**Receding Horizon Gradient Descent (RHGD)**

This paper studies an online optimization problem with switching costs and a finite prediction window. We propose two computationally efficient algorithms: Receding Horizon Gradient Descent (RHGD), and Receding Horizon Accelerated Gradient (RHAG). Both algorithms only require a finite number of gradient evaluations at each time. We show that both the dynamic regret and the competitive ratio of the proposed algorithms decay exponentially fast with the length of the prediction window, and the decay rate of RHAG is larger than RHGD. Moreover, we provide a fundamental lower bound on the dynamic regret for general online algorithms with a finite prediction window. The lower bound matches the dynamic regret of our RHAG, meaning that the performance can not improve significantly even with more computation. Lastly, we present simulation results to test our algorithms numerically. … **Competing Prediction Algorithm**

Prediction is a well-studied machine learning task, and prediction algorithms are core ingredients in online products and services. Despite their centrality in the competition between online companies who offer prediction-based products, the strategic use of prediction algorithms remains unexplored. The goal of this paper is to examine strategic use of prediction algorithms. We introduce a novel game-theoretic setting that is based on the PAC learning framework, where each player (aka a prediction algorithm at competition) seeks to maximize the sum of points for which it produces an accurate prediction and the others do not. We show that algorithms aiming at generalization may wittingly miss-predict some points to perform better than others on expectation. We analyze the empirical game, i.e. the game induced on a given sample, prove that it always possesses a pure Nash equilibrium, and show that every better-response learning process converges. Moreover, our learning-theoretic analysis suggests that players can, with high probability, learn an approximate pure Nash equilibrium for the whole population using a small number of samples. … **Siamese Survival Prognosis Network (SSPN)**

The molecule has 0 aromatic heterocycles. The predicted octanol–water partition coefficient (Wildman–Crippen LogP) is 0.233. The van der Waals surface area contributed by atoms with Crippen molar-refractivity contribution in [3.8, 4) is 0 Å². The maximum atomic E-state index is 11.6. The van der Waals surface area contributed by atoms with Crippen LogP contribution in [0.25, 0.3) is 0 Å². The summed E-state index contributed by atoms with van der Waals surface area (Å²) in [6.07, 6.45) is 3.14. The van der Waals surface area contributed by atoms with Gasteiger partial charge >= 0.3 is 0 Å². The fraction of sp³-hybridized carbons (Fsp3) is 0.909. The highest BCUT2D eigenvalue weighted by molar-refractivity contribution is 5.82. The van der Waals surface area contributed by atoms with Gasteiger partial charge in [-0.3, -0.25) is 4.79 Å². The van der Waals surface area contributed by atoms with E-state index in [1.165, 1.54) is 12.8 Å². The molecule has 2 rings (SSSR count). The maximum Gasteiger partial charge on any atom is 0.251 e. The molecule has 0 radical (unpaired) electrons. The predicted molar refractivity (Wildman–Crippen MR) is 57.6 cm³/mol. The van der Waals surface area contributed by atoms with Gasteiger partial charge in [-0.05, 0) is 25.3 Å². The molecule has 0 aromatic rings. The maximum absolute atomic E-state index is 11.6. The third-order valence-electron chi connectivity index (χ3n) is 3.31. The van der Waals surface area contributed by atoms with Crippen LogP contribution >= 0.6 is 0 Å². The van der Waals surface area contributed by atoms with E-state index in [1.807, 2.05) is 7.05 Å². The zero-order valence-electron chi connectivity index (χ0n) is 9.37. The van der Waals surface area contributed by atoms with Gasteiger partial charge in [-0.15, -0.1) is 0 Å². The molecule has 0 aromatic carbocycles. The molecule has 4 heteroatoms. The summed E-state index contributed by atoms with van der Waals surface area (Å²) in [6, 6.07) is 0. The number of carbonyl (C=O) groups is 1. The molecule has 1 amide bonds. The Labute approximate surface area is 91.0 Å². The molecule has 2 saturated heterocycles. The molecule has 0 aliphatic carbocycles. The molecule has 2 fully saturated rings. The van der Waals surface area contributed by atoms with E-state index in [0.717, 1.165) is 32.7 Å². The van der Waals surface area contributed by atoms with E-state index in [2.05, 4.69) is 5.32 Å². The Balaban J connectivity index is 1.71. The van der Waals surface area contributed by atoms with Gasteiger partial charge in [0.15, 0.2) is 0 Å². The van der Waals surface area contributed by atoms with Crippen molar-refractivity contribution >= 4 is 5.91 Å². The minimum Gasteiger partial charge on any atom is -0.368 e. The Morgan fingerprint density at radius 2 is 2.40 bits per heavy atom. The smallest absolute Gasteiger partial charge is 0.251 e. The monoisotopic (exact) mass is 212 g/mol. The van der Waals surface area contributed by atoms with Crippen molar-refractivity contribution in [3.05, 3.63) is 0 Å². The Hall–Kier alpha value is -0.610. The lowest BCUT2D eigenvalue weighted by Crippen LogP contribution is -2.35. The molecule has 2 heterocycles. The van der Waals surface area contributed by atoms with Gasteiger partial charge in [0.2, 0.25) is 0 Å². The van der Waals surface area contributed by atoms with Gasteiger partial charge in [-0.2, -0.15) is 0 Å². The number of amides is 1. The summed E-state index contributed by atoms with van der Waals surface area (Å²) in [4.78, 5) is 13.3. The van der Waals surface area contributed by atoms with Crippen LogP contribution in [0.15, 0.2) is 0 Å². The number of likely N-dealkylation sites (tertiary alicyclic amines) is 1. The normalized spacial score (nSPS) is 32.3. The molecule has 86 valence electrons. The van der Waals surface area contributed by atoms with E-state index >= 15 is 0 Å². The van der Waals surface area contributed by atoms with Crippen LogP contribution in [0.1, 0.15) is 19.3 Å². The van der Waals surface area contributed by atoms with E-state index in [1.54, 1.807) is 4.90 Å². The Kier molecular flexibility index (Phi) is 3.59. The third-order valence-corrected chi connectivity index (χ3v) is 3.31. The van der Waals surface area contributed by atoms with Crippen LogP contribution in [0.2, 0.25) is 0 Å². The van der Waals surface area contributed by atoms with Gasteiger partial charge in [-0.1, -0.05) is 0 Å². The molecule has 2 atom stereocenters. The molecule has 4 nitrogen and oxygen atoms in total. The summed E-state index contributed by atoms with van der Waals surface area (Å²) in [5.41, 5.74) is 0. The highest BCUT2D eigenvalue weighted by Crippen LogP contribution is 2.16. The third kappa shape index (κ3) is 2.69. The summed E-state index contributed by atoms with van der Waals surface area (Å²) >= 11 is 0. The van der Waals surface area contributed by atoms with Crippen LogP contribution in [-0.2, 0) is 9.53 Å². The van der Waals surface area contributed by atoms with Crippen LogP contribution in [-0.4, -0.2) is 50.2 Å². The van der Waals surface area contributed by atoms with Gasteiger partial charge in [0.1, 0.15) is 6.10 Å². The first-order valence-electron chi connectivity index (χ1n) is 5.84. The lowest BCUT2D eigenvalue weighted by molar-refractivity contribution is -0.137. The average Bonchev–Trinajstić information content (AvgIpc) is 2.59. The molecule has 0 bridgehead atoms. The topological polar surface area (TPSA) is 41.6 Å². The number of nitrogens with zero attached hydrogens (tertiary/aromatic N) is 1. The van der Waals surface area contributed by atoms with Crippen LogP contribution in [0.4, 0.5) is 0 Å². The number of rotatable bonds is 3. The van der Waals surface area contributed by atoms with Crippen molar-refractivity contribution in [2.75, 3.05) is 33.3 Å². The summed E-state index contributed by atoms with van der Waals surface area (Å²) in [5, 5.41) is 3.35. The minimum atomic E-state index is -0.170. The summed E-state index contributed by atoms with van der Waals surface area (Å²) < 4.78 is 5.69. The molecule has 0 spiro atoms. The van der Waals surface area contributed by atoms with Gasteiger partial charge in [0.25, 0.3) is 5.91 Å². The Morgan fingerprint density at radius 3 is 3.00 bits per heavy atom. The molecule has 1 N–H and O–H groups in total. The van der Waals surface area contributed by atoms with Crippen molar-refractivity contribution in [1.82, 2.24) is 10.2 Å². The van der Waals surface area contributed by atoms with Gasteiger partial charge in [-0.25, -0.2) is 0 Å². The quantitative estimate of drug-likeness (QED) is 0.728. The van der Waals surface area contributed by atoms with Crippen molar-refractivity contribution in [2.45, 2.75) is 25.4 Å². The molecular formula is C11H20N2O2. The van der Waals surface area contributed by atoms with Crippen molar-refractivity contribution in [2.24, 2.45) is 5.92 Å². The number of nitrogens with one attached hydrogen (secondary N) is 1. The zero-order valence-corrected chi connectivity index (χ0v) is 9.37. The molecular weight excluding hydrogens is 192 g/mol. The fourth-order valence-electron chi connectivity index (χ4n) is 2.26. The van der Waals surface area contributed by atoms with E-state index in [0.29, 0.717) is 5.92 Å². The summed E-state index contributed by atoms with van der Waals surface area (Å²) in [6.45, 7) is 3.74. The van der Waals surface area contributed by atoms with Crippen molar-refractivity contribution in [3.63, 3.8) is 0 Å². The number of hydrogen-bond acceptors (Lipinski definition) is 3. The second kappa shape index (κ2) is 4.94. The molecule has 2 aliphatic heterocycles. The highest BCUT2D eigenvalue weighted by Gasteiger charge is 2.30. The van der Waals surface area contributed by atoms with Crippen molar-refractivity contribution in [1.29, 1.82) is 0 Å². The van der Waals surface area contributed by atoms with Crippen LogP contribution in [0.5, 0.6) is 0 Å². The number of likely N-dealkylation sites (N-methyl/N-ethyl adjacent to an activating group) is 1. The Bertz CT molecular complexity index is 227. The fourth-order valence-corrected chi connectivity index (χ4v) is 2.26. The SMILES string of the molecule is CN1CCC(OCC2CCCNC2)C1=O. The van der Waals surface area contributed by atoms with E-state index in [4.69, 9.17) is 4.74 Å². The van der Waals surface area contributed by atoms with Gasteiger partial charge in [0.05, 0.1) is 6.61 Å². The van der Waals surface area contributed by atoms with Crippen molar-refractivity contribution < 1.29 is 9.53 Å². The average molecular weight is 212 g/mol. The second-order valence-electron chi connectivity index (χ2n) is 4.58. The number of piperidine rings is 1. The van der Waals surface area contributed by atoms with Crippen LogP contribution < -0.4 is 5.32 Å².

Survival analysis in the presence of multiple possible adverse events, i.e., competing risks, is a pervasive problem in many industries (healthcare, finance, etc.). Since only one event is typically observed, the incidence of an event of interest is often obscured by other related competing events. This nonidentifiability, or inability to estimate true cause-specific survival curves from empirical data, further complicates competing risk survival analysis. We introduce Siamese Survival Prognosis Network (SSPN), a novel deep learning architecture for estimating personalized risk scores in the presence of competing risks. SSPN circumvents the nonidentifiability problem by avoiding the estimation of cause-specific survival curves and instead determines pairwise concordant time-dependent risks, where longer event times are assigned lower risks. Furthermore, SSPN is able to directly optimize an approximation to the C-discrimination index, rather than relying on well-known metrics which are unable to capture the unique requirements of survival analysis with competing risks. …

# If you did not already know

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